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Old 06-20-2003, 09:05 PM   #9
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Lightbulb okay

Kentucky Girl

SOB= some other brand...
ciao
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Old 06-20-2003, 09:09 PM   #10
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Red face As promised...

D'OH!!!
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Old 06-20-2003, 09:18 PM   #11
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Wink Plse

I hope you didn't hit yourself toooo hard..
lol
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Old 06-21-2003, 02:54 AM   #12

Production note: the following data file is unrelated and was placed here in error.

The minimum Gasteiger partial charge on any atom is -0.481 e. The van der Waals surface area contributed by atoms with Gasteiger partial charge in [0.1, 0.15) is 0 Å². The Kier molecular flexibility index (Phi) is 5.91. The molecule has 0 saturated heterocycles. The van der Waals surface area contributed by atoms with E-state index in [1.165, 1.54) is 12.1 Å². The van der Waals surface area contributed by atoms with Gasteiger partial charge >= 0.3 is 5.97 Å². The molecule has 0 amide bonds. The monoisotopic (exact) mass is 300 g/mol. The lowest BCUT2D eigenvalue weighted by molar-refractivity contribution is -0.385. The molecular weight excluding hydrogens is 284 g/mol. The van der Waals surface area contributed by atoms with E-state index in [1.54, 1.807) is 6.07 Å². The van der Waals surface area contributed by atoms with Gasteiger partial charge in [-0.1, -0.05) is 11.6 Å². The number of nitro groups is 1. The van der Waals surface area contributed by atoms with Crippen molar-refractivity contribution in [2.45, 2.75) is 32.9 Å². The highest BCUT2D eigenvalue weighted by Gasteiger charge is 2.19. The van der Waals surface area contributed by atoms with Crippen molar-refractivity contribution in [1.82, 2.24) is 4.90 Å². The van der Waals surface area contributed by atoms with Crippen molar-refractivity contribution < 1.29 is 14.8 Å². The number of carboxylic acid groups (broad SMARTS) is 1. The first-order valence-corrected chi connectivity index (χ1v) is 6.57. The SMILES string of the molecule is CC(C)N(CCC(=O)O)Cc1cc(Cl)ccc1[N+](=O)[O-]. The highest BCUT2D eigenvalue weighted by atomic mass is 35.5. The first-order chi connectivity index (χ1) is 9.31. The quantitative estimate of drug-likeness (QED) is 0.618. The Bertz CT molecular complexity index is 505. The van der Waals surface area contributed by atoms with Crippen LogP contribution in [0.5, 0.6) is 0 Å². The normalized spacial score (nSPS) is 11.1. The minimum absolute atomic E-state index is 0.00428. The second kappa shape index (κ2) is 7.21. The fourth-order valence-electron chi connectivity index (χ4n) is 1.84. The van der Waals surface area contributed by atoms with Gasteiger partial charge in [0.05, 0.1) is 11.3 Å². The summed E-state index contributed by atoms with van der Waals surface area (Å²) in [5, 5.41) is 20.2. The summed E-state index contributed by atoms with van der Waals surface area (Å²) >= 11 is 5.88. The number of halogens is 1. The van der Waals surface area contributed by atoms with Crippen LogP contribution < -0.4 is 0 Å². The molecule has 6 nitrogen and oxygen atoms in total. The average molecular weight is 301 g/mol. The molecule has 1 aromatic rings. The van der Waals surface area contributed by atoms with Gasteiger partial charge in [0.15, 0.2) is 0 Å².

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Motorhome 345LE renovation

Heya,

I learned a HUGE lesson myself about vlaue of what you put in and what you can expect to get out...

We bought a very good condition low mileage 1990 345LE 2 years ago and then totally rebuilt or renovated most everything, put about $100k in to her in total. She was literally immaculate. A real head turner when ever we took her anywhere, including Airstream rallies. The apple of our eye.

I then was able to sell my company (network technology for the entertainment industry) and could take most of the next year off not working and also rent out our house in San Francisco for the period...so we looked at trying to live full time in the 345LE with our 2 big cats and ALL our stuff - full time is very different than a cool as hell weekend pad - and found we could not really do it and stay happily married The wife's shoe collection for instance...oh and all my computer and camera gear and my guitars.